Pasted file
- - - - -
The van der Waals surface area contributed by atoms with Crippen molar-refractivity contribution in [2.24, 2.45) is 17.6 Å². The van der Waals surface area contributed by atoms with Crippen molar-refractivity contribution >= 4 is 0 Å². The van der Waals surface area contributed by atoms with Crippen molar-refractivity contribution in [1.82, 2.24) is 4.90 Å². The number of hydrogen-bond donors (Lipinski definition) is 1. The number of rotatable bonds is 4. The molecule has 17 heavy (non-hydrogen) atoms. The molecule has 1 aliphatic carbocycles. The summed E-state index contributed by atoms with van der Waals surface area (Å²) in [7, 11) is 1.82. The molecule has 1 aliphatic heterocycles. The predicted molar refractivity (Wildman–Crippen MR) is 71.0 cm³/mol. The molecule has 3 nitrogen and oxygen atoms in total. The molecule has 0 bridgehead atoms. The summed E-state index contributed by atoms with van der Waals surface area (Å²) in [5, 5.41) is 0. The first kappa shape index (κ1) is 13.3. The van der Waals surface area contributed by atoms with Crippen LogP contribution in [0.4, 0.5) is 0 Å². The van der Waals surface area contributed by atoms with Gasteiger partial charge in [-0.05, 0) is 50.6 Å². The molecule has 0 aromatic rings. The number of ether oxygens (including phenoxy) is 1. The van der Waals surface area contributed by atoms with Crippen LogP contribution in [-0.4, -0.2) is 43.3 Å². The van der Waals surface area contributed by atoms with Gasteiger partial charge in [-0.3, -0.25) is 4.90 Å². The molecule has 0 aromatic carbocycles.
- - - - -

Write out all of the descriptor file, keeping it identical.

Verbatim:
The van der Waals surface area contributed by atoms with Crippen molar-refractivity contribution in [2.24, 2.45) is 17.6 Å². The van der Waals surface area contributed by atoms with Crippen molar-refractivity contribution >= 4 is 0 Å². The van der Waals surface area contributed by atoms with Crippen molar-refractivity contribution in [1.82, 2.24) is 4.90 Å². The number of hydrogen-bond donors (Lipinski definition) is 1. The number of rotatable bonds is 4. The molecule has 17 heavy (non-hydrogen) atoms. The molecule has 1 aliphatic carbocycles. The summed E-state index contributed by atoms with van der Waals surface area (Å²) in [7, 11) is 1.82. The molecule has 1 aliphatic heterocycles. The predicted molar refractivity (Wildman–Crippen MR) is 71.0 cm³/mol. The molecule has 3 nitrogen and oxygen atoms in total. The molecule has 0 bridgehead atoms. The summed E-state index contributed by atoms with van der Waals surface area (Å²) in [5, 5.41) is 0. The first kappa shape index (κ1) is 13.3. The van der Waals surface area contributed by atoms with Crippen LogP contribution in [0.4, 0.5) is 0 Å². The van der Waals surface area contributed by atoms with Gasteiger partial charge in [-0.05, 0) is 50.6 Å². The molecule has 0 aromatic rings. The number of ether oxygens (including phenoxy) is 1. The van der Waals surface area contributed by atoms with Crippen LogP contribution in [-0.4, -0.2) is 43.3 Å². The van der Waals surface area contributed by atoms with Gasteiger partial charge in [-0.3, -0.25) is 4.90 Å². The molecule has 0 aromatic carbocycles.